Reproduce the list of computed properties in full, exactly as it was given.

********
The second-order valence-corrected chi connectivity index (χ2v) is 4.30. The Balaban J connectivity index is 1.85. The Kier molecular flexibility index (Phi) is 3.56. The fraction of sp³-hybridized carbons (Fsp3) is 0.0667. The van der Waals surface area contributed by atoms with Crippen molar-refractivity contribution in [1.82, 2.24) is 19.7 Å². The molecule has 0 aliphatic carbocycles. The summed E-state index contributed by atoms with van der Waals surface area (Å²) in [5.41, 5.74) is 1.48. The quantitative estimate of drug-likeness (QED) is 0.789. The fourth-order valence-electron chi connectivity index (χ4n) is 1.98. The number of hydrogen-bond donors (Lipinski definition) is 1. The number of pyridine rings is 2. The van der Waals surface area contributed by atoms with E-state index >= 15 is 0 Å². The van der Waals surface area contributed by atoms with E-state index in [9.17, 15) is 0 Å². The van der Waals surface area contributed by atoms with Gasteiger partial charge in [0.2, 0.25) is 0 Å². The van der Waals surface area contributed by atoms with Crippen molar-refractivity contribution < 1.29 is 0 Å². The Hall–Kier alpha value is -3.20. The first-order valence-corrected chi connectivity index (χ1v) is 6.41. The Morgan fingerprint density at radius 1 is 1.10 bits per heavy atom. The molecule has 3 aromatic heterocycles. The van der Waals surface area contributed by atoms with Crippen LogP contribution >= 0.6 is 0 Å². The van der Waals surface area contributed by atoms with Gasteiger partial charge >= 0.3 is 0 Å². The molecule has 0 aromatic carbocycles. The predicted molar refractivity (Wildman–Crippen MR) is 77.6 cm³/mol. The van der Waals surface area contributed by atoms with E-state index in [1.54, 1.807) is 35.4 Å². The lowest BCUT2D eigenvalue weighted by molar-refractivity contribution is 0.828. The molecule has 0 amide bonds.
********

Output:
The second-order valence-corrected chi connectivity index (χ2v) is 4.30. The Balaban J connectivity index is 1.85. The Kier molecular flexibility index (Phi) is 3.56. The fraction of sp³-hybridized carbons (Fsp3) is 0.0667. The van der Waals surface area contributed by atoms with Crippen molar-refractivity contribution in [1.82, 2.24) is 19.7 Å². The molecule has 0 aliphatic carbocycles. The summed E-state index contributed by atoms with van der Waals surface area (Å²) in [5.41, 5.74) is 1.48. The quantitative estimate of drug-likeness (QED) is 0.789. The fourth-order valence-electron chi connectivity index (χ4n) is 1.98. The number of hydrogen-bond donors (Lipinski definition) is 1. The number of pyridine rings is 2. The van der Waals surface area contributed by atoms with E-state index >= 15 is 0 Å². The van der Waals surface area contributed by atoms with E-state index in [9.17, 15) is 0 Å². The van der Waals surface area contributed by atoms with Gasteiger partial charge in [0.2, 0.25) is 0 Å². The van der Waals surface area contributed by atoms with Crippen molar-refractivity contribution < 1.29 is 0 Å². The Hall–Kier alpha value is -3.20. The first-order valence-corrected chi connectivity index (χ1v) is 6.41. The Morgan fingerprint density at radius 1 is 1.10 bits per heavy atom. The molecule has 3 aromatic heterocycles. The van der Waals surface area contributed by atoms with Crippen LogP contribution >= 0.6 is 0 Å². The van der Waals surface area contributed by atoms with Gasteiger partial charge >= 0.3 is 0 Å². The molecule has 0 aromatic carbocycles. The predicted molar refractivity (Wildman–Crippen MR) is 77.6 cm³/mol. The van der Waals surface area contributed by atoms with E-state index in [1.54, 1.807) is 35.4 Å². The lowest BCUT2D eigenvalue weighted by molar-refractivity contribution is 0.828. The molecule has 0 amide bonds.